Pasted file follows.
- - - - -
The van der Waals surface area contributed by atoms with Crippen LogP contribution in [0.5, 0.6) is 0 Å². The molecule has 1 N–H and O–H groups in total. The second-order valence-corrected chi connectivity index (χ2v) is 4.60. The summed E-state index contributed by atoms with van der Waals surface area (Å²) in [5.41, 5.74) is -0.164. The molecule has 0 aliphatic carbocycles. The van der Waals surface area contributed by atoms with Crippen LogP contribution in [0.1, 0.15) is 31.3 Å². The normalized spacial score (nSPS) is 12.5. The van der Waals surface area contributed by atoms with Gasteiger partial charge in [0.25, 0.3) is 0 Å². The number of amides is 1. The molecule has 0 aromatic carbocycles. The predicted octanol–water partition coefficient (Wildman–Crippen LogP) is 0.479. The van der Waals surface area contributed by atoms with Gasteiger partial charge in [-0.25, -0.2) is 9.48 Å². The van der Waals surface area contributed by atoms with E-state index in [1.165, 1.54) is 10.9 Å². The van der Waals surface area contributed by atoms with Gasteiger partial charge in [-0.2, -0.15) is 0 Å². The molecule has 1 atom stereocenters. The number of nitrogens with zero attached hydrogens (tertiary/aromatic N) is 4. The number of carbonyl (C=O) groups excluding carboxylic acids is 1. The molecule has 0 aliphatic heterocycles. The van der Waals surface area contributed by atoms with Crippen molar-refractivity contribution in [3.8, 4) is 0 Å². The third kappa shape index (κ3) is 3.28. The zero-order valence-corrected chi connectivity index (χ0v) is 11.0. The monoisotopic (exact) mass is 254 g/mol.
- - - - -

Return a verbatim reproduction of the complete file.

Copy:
The van der Waals surface area contributed by atoms with Crippen LogP contribution in [0.5, 0.6) is 0 Å². The molecule has 1 N–H and O–H groups in total. The second-order valence-corrected chi connectivity index (χ2v) is 4.60. The summed E-state index contributed by atoms with van der Waals surface area (Å²) in [5.41, 5.74) is -0.164. The molecule has 0 aliphatic carbocycles. The van der Waals surface area contributed by atoms with Crippen LogP contribution in [0.1, 0.15) is 31.3 Å². The normalized spacial score (nSPS) is 12.5. The van der Waals surface area contributed by atoms with Gasteiger partial charge in [0.25, 0.3) is 0 Å². The number of amides is 1. The molecule has 0 aromatic carbocycles. The predicted octanol–water partition coefficient (Wildman–Crippen LogP) is 0.479. The van der Waals surface area contributed by atoms with Gasteiger partial charge in [-0.25, -0.2) is 9.48 Å². The van der Waals surface area contributed by atoms with E-state index in [1.165, 1.54) is 10.9 Å². The van der Waals surface area contributed by atoms with Gasteiger partial charge in [-0.2, -0.15) is 0 Å². The molecule has 1 atom stereocenters. The number of nitrogens with zero attached hydrogens (tertiary/aromatic N) is 4. The number of carbonyl (C=O) groups excluding carboxylic acids is 1. The molecule has 0 aliphatic heterocycles. The van der Waals surface area contributed by atoms with Crippen molar-refractivity contribution in [3.8, 4) is 0 Å². The third kappa shape index (κ3) is 3.28. The zero-order valence-corrected chi connectivity index (χ0v) is 11.0. The monoisotopic (exact) mass is 254 g/mol.